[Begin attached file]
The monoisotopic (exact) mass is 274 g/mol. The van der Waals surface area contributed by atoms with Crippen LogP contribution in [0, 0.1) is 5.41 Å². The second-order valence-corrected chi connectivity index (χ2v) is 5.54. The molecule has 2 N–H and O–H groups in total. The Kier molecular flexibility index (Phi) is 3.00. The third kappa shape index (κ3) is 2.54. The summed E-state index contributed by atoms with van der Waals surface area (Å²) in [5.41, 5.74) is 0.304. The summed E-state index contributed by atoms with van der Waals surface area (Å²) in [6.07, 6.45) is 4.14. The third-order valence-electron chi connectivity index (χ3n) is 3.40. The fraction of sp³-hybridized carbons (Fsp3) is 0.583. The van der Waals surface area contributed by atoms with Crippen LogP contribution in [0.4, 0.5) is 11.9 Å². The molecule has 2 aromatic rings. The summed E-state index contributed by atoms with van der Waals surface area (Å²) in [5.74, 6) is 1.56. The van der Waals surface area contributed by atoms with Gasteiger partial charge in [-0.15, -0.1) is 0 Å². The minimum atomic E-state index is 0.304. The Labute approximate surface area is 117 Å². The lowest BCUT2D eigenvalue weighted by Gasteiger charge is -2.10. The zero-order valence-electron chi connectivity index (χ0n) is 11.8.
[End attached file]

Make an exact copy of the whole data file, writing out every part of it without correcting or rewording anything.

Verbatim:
The monoisotopic (exact) mass is 274 g/mol. The van der Waals surface area contributed by atoms with Crippen LogP contribution in [0, 0.1) is 5.41 Å². The second-order valence-corrected chi connectivity index (χ2v) is 5.54. The molecule has 2 N–H and O–H groups in total. The Kier molecular flexibility index (Phi) is 3.00. The third kappa shape index (κ3) is 2.54. The summed E-state index contributed by atoms with van der Waals surface area (Å²) in [5.41, 5.74) is 0.304. The summed E-state index contributed by atoms with van der Waals surface area (Å²) in [6.07, 6.45) is 4.14. The third-order valence-electron chi connectivity index (χ3n) is 3.40. The fraction of sp³-hybridized carbons (Fsp3) is 0.583. The van der Waals surface area contributed by atoms with Crippen LogP contribution in [0.4, 0.5) is 11.9 Å². The molecule has 2 aromatic rings. The summed E-state index contributed by atoms with van der Waals surface area (Å²) in [5.74, 6) is 1.56. The van der Waals surface area contributed by atoms with Gasteiger partial charge in [-0.15, -0.1) is 0 Å². The minimum atomic E-state index is 0.304. The Labute approximate surface area is 117 Å². The lowest BCUT2D eigenvalue weighted by Gasteiger charge is -2.10. The zero-order valence-electron chi connectivity index (χ0n) is 11.8.